0 more posts in this thread. [Missing image file: 1387206808288.jpg]
I just got this really simple ass question for you today although it is not about asses, nor is it about butts.
Well anyway I'm living in an attic right now. Yes it's my mothers. The only way to get power to it is to run a wire down and plug it into the mains socket on the landing which then powers the couple of sockets and lights that are actually in the loft. The main problem with this is that if you want to turn the lights off you have to climb down the ladder and flip a switch, which is lame cause you know you gotta put pants on and shit, who wants to deal with that? It also unpowers the sockets too so you can't charge your appendages, but you're a smart person who already worked that out.
SOOOO my question is can I just unscrew the bulbs without burning down my moms house? I think so, right? Cause if there's no bulb there's no complete circuit but I don't know whether or not since the wire is still powered it might overheat? I just don't know, man. Kettles work on the principle that I'm afraid of. My mom works really quite hard at the hospital to pay her mortgage I would really feel like a dickhead if I set this thing on fire and it's all like wooden beams up here so yeah.
Sorry for the long winded post, I guess I should address a few things before the thread proceeds. 1 yes I know I'm a pleb, in every way, thanks. 2 I already went to google, for real, and 3 there were only really two main things that needed to be addressed so, happy slappy posting.
2 more posts in this thread. [Missing image file: thx-setting-thx-3.jpg]
is it worth going to uni if you are 24?
i have made a modest living from doing audio engineering work (studio work, some live stuff, occasionally a bit of film post-production), but it's sporadic at best and i have begun to hate it (the people, the projects, basically everything). i don't feel like i am achieving anything and in all honesty unless you're the 1% type deal who end up breaking through and working with the cream of the crop, you're a piece of shit. there is no way i will ever be able to buy assets the way i am currently working and i am being forced to take a sobering look at myself and my skill set, only to discover i am actually pretty useless.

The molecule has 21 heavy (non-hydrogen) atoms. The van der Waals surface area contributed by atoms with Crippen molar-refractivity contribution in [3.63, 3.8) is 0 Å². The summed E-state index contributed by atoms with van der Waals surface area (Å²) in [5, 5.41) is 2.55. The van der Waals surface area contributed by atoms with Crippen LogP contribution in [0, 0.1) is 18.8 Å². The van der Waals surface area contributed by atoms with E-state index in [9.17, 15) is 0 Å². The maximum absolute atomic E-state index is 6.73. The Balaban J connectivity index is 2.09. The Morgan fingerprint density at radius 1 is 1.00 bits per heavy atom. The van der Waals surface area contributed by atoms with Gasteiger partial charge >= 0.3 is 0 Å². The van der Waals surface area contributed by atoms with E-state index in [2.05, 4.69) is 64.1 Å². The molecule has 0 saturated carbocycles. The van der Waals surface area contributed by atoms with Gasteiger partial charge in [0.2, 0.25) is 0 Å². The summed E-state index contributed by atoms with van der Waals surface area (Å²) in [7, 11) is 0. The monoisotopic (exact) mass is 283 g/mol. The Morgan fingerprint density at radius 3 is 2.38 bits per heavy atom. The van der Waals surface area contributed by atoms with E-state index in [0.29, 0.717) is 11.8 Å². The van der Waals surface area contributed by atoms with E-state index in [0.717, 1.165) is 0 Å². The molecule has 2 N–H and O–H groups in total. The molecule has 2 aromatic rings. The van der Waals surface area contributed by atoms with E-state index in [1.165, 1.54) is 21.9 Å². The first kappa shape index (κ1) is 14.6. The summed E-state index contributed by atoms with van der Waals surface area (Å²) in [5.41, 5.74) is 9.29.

when i was younger my father paid for me to go to a school and get a BA focusing on that kind of work, but it was retarded easy and extremely unsatisfying. i learnt basically nothing and i am surprised i did not call it quits earlier, which i would have were it not for me getting everything paid for.
thinking of going into another field. how did you guys choose what you went on to do? did you just know what you wanted to be from your childhood or did you find your way as you picked up papers? was it the money?
i want to know what makes you tick and what drives you to study hard and go for the careers i always thought were not for me.
The Astronomy Picture of the Day
3 more posts in this thread. [Missing image file: rsz_m33block_ha_enhanced.png]
The Hydrogen Clouds of M33
Image Credit & Copyright: Adam Block, Mt. Lemmon SkyCenter, U. Arizona
Gorgeous spiral galaxy M33 seems to have more than its fair share of glowing hydrogen gas. A prominent member of the local group of galaxies, M33 is also known as the Triangulum Galaxy and lies about 3 million light-years distant. Its inner 30,000 light-years are shown in this telescopic galaxy portrait that enhances the reddish ionized hydrogen clouds or HII regions. Sprawling along loose spiral arms that wind toward the core, M33's giant HII regions are some of the largest known stellar nurseries, sites of the formation of short-lived but very massive stars. Intense ultraviolet radiation from the luminous, massive stars ionizes the surrounding hydrogen gas and ultimately produces the characteristic red glow. To enhance this image, broadband data was used to produce a color view of the galaxy and combined with narrowband data recorded through a hydrogen-alpha filter, transmitting the light of the strongest hydrogen emission line. To see the monochromatic narrowband data alone, move your cursor over the image, or take this video tour of the hydrogen clouds of M33.
Tomorrow's picture: pixels in space